Why Home Sales Are Falling Against a Strong Economy
July 24, 2019
Despite mortgage rates dipping below 4%, more jobs filled than ever before, and record-high consumer net worth, existing-home sales turned south in June, running at a pace similar to 2015 levels, the National Association of REALTORS® reported Tuesday. While economic indicators portend a strong housing market, low supply on the lower end—which leaves first-time home buyers with few options—is helping to hold sales back, NAR Chief Economist Lawrence Yun says.
Total existing-home sales, comprising transactions for single-family homes, townhomes, condos, and co-ops, dropped 1.7% month over month in June to a seasonally adjusted annual rate of 5.27 million, according to NAR. Sales are down 2.2% from a year ago. Two of the four major U.S. regions, the Northeast and Midwest, recorded minor sales increases last month, while the South and West posted larger declines. “Imbalance persists for mid- to lower-priced homes, with solid demand and insufficient supply, which is consequently pushing up home prices,” Yun says.
The median existing-home price for all housing types reached a record high of $285,700 in June, up 4.3% from a year ago.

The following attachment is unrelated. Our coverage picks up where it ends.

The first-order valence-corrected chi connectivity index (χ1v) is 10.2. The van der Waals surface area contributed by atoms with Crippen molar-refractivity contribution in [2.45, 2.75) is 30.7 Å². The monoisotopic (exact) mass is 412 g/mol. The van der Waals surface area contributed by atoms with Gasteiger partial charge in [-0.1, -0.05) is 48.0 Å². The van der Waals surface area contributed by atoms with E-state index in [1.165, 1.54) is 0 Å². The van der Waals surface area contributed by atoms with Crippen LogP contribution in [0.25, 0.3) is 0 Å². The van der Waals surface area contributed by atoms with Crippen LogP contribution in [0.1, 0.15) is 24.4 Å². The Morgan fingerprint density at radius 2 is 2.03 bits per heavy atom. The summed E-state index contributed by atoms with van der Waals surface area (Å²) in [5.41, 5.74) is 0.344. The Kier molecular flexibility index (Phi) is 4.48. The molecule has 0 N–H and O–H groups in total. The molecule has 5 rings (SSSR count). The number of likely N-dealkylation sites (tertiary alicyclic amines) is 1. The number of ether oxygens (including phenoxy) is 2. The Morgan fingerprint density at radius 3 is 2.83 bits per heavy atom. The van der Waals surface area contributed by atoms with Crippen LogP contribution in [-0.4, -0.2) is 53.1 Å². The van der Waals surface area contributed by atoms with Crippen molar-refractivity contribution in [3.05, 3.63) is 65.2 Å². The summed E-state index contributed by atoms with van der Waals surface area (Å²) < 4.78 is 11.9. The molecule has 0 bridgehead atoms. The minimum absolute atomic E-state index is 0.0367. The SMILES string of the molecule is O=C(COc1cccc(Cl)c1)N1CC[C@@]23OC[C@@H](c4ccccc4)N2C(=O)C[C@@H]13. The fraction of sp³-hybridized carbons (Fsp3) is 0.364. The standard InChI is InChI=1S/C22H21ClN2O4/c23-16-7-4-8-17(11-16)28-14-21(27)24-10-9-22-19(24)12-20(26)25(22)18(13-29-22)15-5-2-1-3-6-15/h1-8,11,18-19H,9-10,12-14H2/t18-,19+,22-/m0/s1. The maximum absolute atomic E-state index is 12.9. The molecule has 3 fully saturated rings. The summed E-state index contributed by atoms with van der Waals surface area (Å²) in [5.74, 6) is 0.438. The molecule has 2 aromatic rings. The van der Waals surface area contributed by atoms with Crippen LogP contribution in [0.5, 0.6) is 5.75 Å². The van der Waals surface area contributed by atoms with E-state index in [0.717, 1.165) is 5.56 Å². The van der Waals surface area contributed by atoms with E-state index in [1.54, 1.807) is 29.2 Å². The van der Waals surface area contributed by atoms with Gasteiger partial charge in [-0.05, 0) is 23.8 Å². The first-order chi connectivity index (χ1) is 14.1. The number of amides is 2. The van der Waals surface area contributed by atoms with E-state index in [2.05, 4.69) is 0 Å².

Yun says other factors besides high home prices and inventory shortages may also make buyers skittish. “Either a strong pent-up demand will show in the upcoming months, or there is a lack of confidence that is keeping buyers from this major expenditure,” Yun says. “It’s too soon to know how much of a pullback is related to the reduction in the homeowner tax incentive.”
Here’s a closer look at more key indicators in the housing market in June from NAR’s latest report:
- Inventory: Total housing inventory rose to 1.93 million in June, up from 1.91 million in May. But the June figure is unchanged from inventory levels a year ago. Unsold inventory is at a 4.4-month supply at the current sales pace.
- Days on the market: Fifty-six percent of homes sold in June were on the market for less than a month. Properties typically remained on the market for 27 days in June, up slightly from 26 days a year ago.
- Mortgage rates: The 30-year fixed-rate mortgage dropped to 3.80% in June, down from 4.07% in May, according to Freddie Mac. “Historically, these rates are incredibly attractive,” says NAR President John Smaby. “Securing and locking in a mortgage now—given the current favorable conditions—is a decision that will pay off for years to come.”
- First-time buyers: First-time buyers comprised 35% of sales in June, up from 31% a year ago.
- All-cash sales: Sixteen percent of transactions in June were paid in cash, down from 22% a year ago. Individual investors, who account for the bulk of cash sales, purchased 10% of homes in June, down from 13% a year ago.
Updated: January 20, 2021